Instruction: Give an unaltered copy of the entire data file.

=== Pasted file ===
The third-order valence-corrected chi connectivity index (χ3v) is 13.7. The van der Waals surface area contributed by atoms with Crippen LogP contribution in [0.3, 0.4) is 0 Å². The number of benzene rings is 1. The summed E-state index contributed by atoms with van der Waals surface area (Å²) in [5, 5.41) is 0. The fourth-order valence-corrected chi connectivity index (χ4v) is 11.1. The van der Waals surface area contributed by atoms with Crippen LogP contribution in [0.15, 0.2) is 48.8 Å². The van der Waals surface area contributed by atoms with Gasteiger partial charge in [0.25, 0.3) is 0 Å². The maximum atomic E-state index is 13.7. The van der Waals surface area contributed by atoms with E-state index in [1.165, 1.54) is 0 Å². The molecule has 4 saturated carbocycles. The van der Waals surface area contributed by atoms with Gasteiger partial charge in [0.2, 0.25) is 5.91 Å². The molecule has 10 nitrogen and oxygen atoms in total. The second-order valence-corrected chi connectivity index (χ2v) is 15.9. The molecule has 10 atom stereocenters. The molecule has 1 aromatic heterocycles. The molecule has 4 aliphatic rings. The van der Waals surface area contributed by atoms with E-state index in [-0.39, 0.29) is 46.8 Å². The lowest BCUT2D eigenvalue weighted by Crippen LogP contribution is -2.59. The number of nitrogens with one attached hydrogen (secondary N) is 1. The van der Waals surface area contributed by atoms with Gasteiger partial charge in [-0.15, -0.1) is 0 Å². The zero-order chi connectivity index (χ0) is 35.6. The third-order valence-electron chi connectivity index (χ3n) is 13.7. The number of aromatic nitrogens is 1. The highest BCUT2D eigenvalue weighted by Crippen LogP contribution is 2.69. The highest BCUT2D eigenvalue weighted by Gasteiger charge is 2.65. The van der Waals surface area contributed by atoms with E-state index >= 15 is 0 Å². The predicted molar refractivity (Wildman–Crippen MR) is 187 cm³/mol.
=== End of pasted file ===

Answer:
The third-order valence-corrected chi connectivity index (χ3v) is 13.7. The van der Waals surface area contributed by atoms with Crippen LogP contribution in [0.3, 0.4) is 0 Å². The number of benzene rings is 1. The summed E-state index contributed by atoms with van der Waals surface area (Å²) in [5, 5.41) is 0. The fourth-order valence-corrected chi connectivity index (χ4v) is 11.1. The van der Waals surface area contributed by atoms with Crippen LogP contribution in [0.15, 0.2) is 48.8 Å². The van der Waals surface area contributed by atoms with Gasteiger partial charge in [0.25, 0.3) is 0 Å². The maximum atomic E-state index is 13.7. The van der Waals surface area contributed by atoms with E-state index in [1.165, 1.54) is 0 Å². The molecule has 4 saturated carbocycles. The van der Waals surface area contributed by atoms with Gasteiger partial charge in [0.2, 0.25) is 5.91 Å². The molecule has 10 nitrogen and oxygen atoms in total. The second-order valence-corrected chi connectivity index (χ2v) is 15.9. The molecule has 10 atom stereocenters. The molecule has 1 aromatic heterocycles. The molecule has 4 aliphatic rings. The van der Waals surface area contributed by atoms with E-state index in [-0.39, 0.29) is 46.8 Å². The lowest BCUT2D eigenvalue weighted by Crippen LogP contribution is -2.59. The number of nitrogens with one attached hydrogen (secondary N) is 1. The van der Waals surface area contributed by atoms with Gasteiger partial charge in [-0.15, -0.1) is 0 Å². The zero-order chi connectivity index (χ0) is 35.6. The third-order valence-electron chi connectivity index (χ3n) is 13.7. The number of aromatic nitrogens is 1. The highest BCUT2D eigenvalue weighted by Crippen LogP contribution is 2.69. The highest BCUT2D eigenvalue weighted by Gasteiger charge is 2.65. The van der Waals surface area contributed by atoms with E-state index >= 15 is 0 Å². The predicted molar refractivity (Wildman–Crippen MR) is 187 cm³/mol.